Samsung Electronics is a key subsidiary of Samsung Group, a South Korean multinational conglomerate company headquartered in Samsung Town, Seoul. It is the largest South Korean chaebol. Other key subsidiaries include Samsung Heavy Industries, Samsung Engineering and Samsung C&T.
From Boeing to Waymo and Apple, when US companies make the news now, it’s not because their products are at the cutting edge of technology. Today, China and its neighbours are leading the way.
Honor is bringing in a new chairman as part of efforts to pursue an initial public offering, according to a Chinese media report.
US sanctions on China, coupled with the rapid rise of China’s automobile industry, have South Korean authorities seeking new areas to cooperate with their neighbour and occasional rival.
The current production capacity for Huawei’s Mate 60 Pro 5G smartphone cannot meet demand, resulting in wait time for orders of up to three months.
Top labels such as Burberry, Chanel, Christian Dior and Gucci among fakes seized, while three people arrested.
US, South Korean and Dutch semiconductor companies put up booths at CIIE in show of commitment to China market amid escalating US-China chip war.
Apple’s CEO Tim Cook expresses optimism about China, stating that iPhone demand was strong in the face of rising competition and regulatory challenges.
SK Hynix has surged 67 per cent compared with 24 per cent for Samsung owing to the smaller firm’s Nvidia deal and lead in AI-optimised high-bandwidth memory.
Oppo launches high-end foldable handsets globally as it seeks to tap growth in premium segments of smartphone market.
Luxshare serves as the assembler of Apple’s new Vision Pro mixed-reality headset, which is expected to be launched early next year.
Samsung Electronics and SK Hynix control a major share of the global memory market, which Korean lawmakers hope will see a revival.
The exemption allows the world’s biggest contract chip maker to continue buying advanced chip equipment for its operations in mainland China.
Vivo, the second most popular smartphone brand in India, is among several Chinese companies that have come under regulatory scrutiny in the South Asian nation.
South Korea’s largest company reported a 78 per cent plunge in quarterly profit, an improvement from the record 95 per cent plunge in the second quarter.
Washington’s action is expected to be a big boon for both Samsung and Hynix in the world’s largest semiconductor market, but puts rival Chinese memory chip makers like YMTC at a disadvantage.
US concession means Hynix and Samsung can import advanced American machinery that would otherwise be prohibited from entering China.
Changes loom for the global chip manufacturing supply chain, as Taiwan and mainland China grapple with geopolitical tensions and the semiconductor policies of various governments.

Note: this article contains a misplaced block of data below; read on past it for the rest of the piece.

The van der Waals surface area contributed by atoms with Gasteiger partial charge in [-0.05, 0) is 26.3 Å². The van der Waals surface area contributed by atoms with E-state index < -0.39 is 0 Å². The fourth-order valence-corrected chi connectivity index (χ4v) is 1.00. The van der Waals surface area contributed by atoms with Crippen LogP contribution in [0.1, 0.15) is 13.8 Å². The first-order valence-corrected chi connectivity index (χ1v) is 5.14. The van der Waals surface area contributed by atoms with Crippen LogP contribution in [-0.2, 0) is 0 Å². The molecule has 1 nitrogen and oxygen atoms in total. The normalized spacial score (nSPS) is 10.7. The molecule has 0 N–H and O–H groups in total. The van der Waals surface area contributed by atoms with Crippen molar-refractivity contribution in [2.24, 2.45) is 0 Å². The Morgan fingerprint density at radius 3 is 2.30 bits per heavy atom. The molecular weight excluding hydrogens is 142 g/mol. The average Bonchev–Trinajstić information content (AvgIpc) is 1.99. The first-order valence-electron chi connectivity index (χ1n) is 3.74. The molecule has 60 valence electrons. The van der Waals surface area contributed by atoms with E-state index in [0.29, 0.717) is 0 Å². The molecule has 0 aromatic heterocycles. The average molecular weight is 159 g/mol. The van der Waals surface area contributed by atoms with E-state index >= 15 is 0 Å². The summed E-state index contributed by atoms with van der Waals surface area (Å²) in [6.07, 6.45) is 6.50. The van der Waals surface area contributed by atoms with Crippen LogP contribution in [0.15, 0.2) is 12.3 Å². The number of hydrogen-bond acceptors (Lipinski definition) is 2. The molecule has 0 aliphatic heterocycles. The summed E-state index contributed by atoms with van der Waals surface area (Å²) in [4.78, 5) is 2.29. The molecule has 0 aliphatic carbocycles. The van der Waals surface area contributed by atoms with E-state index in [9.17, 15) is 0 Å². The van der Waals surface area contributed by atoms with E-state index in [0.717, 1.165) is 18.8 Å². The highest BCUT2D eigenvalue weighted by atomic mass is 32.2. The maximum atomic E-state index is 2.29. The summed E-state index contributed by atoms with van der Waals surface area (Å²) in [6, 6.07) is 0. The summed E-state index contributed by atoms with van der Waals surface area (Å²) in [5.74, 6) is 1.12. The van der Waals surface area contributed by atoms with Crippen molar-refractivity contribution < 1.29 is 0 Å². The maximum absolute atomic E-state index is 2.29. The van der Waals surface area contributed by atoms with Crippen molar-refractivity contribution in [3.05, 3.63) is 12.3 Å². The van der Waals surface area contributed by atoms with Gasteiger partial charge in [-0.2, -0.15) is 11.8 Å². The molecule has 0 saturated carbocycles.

Xiaomi’s new alliance with Padget Electronics in India shows how major handset brands are boosting their production in the world’s second-biggest smartphone market.
The list of registered app stores in the country includes Xiaomi, Oppo, Vivo, Huawei and even Samsung, but not the mainland’s fourth-largest smartphone brand.
The US commerce department will reportedly allow Samsung and SK Hynix to keep sending certain US chip-making tools to China.
Google’s Pixel Fold is the first real rival to Samsung’s Galaxy Fold series outside China. Both the Pixel Fold and Samsung’s new Fold 5 have their advantages. Your needs will determine which one you pick.
Honor chief executive George Zhao Ming said the company will focus on noncore chips such as the C1, a self-developed radio frequency communication device to boost 5G signals that it unveiled in March.
YMTC is working with Chinese suppliers to make replacements for parts made by US firm Lam Research, according to people familiar with the matter.
Before their global agreement was reached, Huawei had been locked in a patent-infringement lawsuit against Xiaomi.
Huawei’s Mate 60 Pro may prove popular with domestic consumers but analysts say its overseas appeal will be limited, with no return to its heyday on the horizon.
Speculation has ramped up over the role of Semiconductor Manufacturing International Corp, mainland China’s top contract chip maker, in producing an advanced 5G chip for Huawei amid US trade sanctions.
The SoftBank Group-owned chip firm aims to raise US$5 billion to US$7 billion, and its valuation could end up in the range of US$50 billion to US$60 billion.
A Chinese benchmarking website has identified the Mate 60 Pro’s central processing unit as the Kirin 9000s, which supports 5G and was developed by Huawei chip design arm HiSilicon.
The magnitude of the reversal was ‘much steeper than anticipated’ and heralds a full-year decline in global revenues, according to market research firm Dell’oro. Huawei Technologies’ quarterly share reached the highest level in three years.
Tech giants are scrambling to get a piece of the IPO for Arm, which designs chips that are critical to mobile devices, to prevent rivals from gaining an edge.